Hurricane Season?

Think about what you'll need before,
during and after a storm like enough
food, water and prescriptions to last at
least 72 hours.

SPlan ahead for special needs
and pet-friendly shelters. Advance
registration is required.

Act on the facts. Sign up to get
wireless emergency alerts sent
directly to your wireless device.

Find hurricane readiness resources
online at www.miamidade.gov/
hurricane or call 3-1-1.

MIAMI-DE3

Sign up at miamidade.gov for
direct access to news and services.


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August 2009 Biscayne Times www.BiscayneTimes.com


S'


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August 2009


Biscayne Times www.BiscayneTimes.com







COLUMNISTS: HARPER'S ENVIRONMENT


Canaries in the Oceanic Coal Mine
SWhen sea turtles struggle to survive, it means big trouble


By Jim W. Harper
BT Contributor

Miami-Dade remains the only
county in South Florida
without a lighting ordinance
to protect sea turtles. Monroe County
adopted its ordinance in 1994, Broward
County in 1989, and Palm Beach County
in 1987. Along Florida's Atlantic coast,
only Miami-Dade and Duval counties
(Jacksonville) lack countywide laws.
To remedy this embarrassment, the
Miami-Dade County Commission can
simply copy and paste the state's lighting
ordinance, available online here: www.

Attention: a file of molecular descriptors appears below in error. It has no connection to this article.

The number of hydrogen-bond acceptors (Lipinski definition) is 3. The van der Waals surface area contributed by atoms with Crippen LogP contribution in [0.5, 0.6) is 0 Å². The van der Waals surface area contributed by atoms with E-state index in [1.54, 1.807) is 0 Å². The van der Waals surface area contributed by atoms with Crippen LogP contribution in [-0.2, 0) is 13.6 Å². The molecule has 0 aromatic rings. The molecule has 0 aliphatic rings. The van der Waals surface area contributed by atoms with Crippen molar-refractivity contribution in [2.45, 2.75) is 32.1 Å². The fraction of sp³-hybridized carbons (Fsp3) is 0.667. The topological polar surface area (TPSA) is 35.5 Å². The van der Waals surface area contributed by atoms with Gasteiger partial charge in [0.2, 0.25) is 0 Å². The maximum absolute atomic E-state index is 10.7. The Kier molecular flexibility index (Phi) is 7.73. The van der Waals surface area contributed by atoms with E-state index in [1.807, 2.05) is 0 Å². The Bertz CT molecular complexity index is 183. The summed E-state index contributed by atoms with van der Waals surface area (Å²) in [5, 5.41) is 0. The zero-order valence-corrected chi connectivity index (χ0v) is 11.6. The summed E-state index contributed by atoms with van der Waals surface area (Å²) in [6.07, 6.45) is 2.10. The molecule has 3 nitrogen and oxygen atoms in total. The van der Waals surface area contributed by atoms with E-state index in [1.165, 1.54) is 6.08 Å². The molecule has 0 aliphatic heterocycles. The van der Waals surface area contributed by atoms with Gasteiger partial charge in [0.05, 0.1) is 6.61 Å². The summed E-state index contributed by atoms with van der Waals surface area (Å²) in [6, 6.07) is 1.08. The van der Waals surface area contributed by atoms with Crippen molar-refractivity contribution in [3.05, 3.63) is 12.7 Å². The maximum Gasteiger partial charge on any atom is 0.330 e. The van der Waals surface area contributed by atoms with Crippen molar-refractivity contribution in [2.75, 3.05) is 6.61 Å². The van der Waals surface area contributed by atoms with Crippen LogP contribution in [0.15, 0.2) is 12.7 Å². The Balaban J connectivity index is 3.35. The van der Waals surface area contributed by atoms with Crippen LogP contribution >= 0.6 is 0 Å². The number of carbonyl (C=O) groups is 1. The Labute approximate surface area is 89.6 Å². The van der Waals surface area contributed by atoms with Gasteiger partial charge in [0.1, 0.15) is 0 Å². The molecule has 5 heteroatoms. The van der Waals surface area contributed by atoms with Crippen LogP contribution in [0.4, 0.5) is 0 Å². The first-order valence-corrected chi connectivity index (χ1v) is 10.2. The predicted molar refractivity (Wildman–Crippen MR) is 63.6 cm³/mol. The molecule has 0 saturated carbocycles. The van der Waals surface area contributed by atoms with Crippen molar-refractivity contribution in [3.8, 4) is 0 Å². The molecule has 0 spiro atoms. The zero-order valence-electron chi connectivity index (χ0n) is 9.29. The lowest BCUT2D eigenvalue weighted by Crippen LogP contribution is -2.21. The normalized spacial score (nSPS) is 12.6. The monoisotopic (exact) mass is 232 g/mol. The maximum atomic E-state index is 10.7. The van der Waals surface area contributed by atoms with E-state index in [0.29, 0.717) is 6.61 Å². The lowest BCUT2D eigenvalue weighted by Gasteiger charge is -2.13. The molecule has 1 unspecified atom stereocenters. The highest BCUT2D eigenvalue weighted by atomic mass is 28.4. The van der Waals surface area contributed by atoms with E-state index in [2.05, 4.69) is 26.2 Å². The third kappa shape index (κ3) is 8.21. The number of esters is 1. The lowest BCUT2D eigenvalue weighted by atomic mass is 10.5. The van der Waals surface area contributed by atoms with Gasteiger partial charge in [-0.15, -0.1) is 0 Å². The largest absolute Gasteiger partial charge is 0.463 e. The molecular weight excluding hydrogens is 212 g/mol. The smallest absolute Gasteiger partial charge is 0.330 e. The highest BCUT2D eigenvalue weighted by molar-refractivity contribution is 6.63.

myfwc.com/WILDLIFEHABITATS/
Seaturtle Protection.htm. Send the link
to your county commissioner at www.
miamidade.gov/commiss/.
The ordinance can be adopted as is
or customized to the Miami-Dade's needs.
"The Florida Wildlife Commission would
be pleased to guide them in drafting the
ordinance," offers Blair Witherington,
research scientist with the Florida Fish and
Wildlife Conservation Commission. He
can be reached at 321-674-1801.
But perhaps Miami-Dade has no
will to protect endangered species. Per-
haps it is trying to follow the example
of Cuba, where it is legal to hunt log-
gerhead turtles. Cuba = sea turtle death.
Miami = sea turtle ...? The commission-
ers can complete that equation.
A lighting ordinance in Miami-Dade
County would not single-handedly save
sea turtles, but it would be a very impor-
tant step symbolically. It would show the
world that Miami cares.
Both nesting females and newly
hatched sea turtles are distracted by


artificial light. Females may abandon
attempts to lay eggs, and hatchlings may
crawl toward the artificial light instead
of toward a moonlit ocean. Every year
disoriented baby sea turtles try to cross
coastal A1A. Do not relate this story to
your children as the ending is not happy.
Two local municipalities along A1A
have already proven their will to protect sea
turtles: Golden Beach in 1997 and Miami
Beach in 2006. Their lighting ordinances
protect a few miles of beaches, but most of
the county's shoreline remains unaffected.
Sea turtles face many other threats be-
sides beachfront lighting, but it is one of the
challenges within our control. New coastal
construction must comply with state law and
obtain a permit from the state's Department
of Environmental Protection, which has
guidelines for lighting. Existing structures,
however, are not covered.
Beach visitors may have noticed the
yellow tape and signs marking current
sea turtle nests. The nests are marked by
volunteers and county workers who scan the
beaches every morning. In addition to pro-
viding some protection, the marking of nests
allows for accurate data collection and the
review of hatched nests, which takes place
in late summer. Humans should keep their
distance from the marked nests.
"You wouldn't want to drive an um-
brella stand in there," notes Beth Brost,
a biological scientist with the Florida
Wildlife Research Institute. "The best
thing the public can do for sea turtles is
to keep trash off the beaches, keep lights